Now mainstream economists at the National Bureau of Economic Research (NBER) are trying to find an explanation why this "recession" is so much worse than any of the preceding postwar recessions. A historical study shows a correlation between financial crises and private sector credit, much stronger than the correlations with money supply growth, current account deficit, or increase in public debt.

This is one of these "Duhhhh" moments. As I've been saying for years, the survivors of a major financial crisis like the Great Depression spend their lives being extremely risk averse, avoiding debt as much as possible. When these survivors disappear, they're replaced by younger generations with no personal memory of the last financial crisis, so they go into debt again, creating a new financial bubble, and when the bubble bursts there's a financial crisis, so the cycle starts all over again.

This is obvious, elementary stuff, but mainstream economists seem to have some switch turned off in their brains that make it impossible for them to see even the most obvious generational explanations.

At any rate, the conclusion of this research is that the current "recession" will go on for many years. The Generational Dynamics predictions is much gloomier: At some there will be a major worldwide panic, comparable to but worse than the panic that occurred in October 1929, leading to the worst financial crisis in history. The Economist and National Bureau of Economic Research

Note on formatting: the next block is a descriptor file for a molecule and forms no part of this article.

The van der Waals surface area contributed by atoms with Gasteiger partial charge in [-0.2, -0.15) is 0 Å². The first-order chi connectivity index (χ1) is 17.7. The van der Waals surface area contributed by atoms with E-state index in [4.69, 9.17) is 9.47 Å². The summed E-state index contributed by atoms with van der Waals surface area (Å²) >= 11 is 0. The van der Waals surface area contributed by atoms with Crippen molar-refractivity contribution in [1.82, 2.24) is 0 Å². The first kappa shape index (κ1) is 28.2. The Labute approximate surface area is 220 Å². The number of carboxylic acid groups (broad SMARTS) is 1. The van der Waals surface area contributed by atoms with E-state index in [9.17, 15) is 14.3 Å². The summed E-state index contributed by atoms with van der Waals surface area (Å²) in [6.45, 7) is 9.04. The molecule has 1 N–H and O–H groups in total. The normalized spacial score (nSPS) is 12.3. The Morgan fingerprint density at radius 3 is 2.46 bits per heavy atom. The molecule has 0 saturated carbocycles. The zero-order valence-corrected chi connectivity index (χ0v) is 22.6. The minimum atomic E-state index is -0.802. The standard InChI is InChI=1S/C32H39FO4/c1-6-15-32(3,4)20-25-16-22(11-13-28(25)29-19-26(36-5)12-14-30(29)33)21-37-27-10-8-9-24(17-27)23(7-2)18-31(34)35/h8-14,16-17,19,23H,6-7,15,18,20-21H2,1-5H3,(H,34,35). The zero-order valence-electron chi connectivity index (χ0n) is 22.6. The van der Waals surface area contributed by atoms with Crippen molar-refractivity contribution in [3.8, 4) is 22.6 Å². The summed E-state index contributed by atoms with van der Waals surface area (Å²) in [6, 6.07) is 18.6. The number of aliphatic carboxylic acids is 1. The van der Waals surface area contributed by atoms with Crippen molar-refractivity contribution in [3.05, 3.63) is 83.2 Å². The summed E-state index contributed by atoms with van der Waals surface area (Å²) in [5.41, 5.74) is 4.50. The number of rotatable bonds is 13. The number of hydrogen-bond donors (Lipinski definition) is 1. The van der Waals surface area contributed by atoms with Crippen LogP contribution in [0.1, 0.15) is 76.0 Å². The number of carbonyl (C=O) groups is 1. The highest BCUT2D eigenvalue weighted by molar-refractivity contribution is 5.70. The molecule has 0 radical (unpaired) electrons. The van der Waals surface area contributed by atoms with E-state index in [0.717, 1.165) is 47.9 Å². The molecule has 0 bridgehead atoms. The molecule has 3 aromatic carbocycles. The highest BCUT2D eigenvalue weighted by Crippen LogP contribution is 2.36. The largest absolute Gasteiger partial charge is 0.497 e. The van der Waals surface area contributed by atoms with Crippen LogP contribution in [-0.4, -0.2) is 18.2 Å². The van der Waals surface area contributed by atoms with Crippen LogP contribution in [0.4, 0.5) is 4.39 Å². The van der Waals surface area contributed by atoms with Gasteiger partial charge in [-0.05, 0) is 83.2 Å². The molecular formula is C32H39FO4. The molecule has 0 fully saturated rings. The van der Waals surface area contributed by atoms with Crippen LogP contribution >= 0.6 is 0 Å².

China's economy continues to deteriorate, threatening social unrest

Manufacturing is also contracting in China, in some sectors to the lowest levels since March, 2009. Before this year, China "printed" huge amounts of money and poured it into the banking system, in order to stimulate the economy. However, the money was used by banks to fund empty ghost towns and apartment buildings, creating a huge real estate bubble that is now bursting. This year, China cut back on the fiscal stimulus, in an attempt to prevent the real estate bubble from worsening, but with the economy deteriorating, that government policy may have to be reversed again. China's economy is very unstable, more so than America's. There are tens or hundreds of thousands of "mass incidents" every year of large public protests against the government and Chinese Communist Party officials, and China has a long history of huge, bloody, genocidal civil wars. The most recent one was Mao Zedong's Communist Revolution, and China is now due for its next massive civil war. Bloomberg

German export orders fall sharply in August

Completing the picture of the economy slowing down all around the world, new figures show that German exporters had their biggest drop in international orders in over three years in August. "Survey respondents commented on a general slowdown in global demand and particular weakness in new business inflows from Southern Europe," according to an analyst. At the same time, figures from the U.K. and Italy also show economic slowdowns. Spiegel